LONDON — BP PLC on Monday defended its method of estimating oil and gas reserves, and said that its figures would not show a “material” change when it recalculates them for submission to regulators in the United States.
However, London-based BP left open the possibility that its reserves might differ somewhat when it restates them in a filing with the U.S. Securities and Exchange Commission later this month.
Reserves are a vital asset for most oil companies, and firms have come under scrutiny for the way they estimate their reserves since Royal Dutch Shell Group of Cos. downgraded its oil holdings by 23 percent, or 4.47 billion barrels. Shell, BP’s biggest hometown rival, made four separate revisions of its reserves this year, shocking the markets and forcing the resignation of several top Shell executives.
Although BP has its headquarters in the United Kingdom, it is registered to do business in the United States and must therefore file its annual financial statements and details about its reserves with the SEC. BP listed its reserves at 18.3 billion barrels of oil and oil equivalent in its 2003 annual report.
“We are confident in the reserves numbers that were booked in our UK annual report, and we are confident that these numbers are compliant with SEC regulations in all material respects,” a company spokesman said, speaking on condition of anonymity.
BP plans to submit information to the SEC in a document known as a 20-F. In its filing, BP will reconcile reserves currently booked under British accounting rules with U.S. standards, which analysts say are slightly more stringent.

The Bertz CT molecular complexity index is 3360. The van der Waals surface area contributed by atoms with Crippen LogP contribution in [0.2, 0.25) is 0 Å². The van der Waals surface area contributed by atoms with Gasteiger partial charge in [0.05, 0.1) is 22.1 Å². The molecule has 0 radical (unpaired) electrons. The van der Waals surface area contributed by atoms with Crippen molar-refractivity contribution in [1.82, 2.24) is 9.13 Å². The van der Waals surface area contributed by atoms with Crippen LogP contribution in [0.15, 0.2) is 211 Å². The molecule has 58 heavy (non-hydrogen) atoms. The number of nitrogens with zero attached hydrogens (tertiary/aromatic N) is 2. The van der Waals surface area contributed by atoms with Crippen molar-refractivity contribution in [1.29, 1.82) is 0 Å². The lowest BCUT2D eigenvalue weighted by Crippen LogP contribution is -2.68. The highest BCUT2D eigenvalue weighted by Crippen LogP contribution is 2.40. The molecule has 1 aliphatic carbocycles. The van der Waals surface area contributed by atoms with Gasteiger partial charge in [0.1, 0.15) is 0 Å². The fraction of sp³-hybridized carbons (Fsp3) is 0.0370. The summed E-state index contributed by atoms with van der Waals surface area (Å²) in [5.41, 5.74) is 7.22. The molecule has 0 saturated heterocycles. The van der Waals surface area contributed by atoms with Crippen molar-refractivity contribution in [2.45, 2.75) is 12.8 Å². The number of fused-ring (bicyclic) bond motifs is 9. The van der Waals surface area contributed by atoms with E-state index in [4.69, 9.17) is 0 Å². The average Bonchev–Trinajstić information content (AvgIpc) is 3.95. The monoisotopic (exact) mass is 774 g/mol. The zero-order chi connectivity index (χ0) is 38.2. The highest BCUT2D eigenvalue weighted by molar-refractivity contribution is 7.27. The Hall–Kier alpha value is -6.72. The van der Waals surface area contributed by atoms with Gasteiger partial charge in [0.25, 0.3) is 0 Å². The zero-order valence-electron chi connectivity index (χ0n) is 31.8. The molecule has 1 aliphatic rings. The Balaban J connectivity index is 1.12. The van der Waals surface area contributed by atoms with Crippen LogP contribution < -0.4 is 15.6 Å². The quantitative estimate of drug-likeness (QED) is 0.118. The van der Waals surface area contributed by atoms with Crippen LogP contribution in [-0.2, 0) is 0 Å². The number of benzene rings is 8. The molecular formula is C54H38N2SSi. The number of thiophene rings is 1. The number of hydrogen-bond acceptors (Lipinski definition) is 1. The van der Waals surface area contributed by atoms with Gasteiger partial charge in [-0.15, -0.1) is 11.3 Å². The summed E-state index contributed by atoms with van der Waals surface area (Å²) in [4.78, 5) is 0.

BP has made 20-F filings for many years, but a person knowledgeable about the filings said there have so far been no differences when the company reconciled its reserves from the British accounting method to the American system.
U.S. investment bank Goldman Sachs has warned that BP’s reserve estimate for the SEC might come in 3 percent lower than the estimate it made under British rules – the UK Statement of Recommended Practice.
“We don’t view either base of accounting as being superior to the other. They are simply different,” the bank said in an investor report it issued last week.
The bank said a 3 percent difference in reserve estimates would probably have no financial implication for BP but said that it could affect investor sentiment, given the recent uproar over Shell. It was unclear how Goldman Sachs estimated that BP’s reserves might vary by 3 percent. The bank did not immediately return phone calls seeking an explanation.
Market reaction would depend on the size of any downgrade in BP’s reserves, said Deutsche Bank analyst J.J. Traynor, speaking from his office in Edinburgh, Scotland. He agreed that a 3 percent downgrade would probably have little impact.
Traynor added that BP has been clear about the standards it uses to calculate its reserves.
“I don’t think there’s any big scandal here,” he said.
BP shares fell 0.8 percent to close at 478 pence ($8.70) Monday on the London Stock Exchange.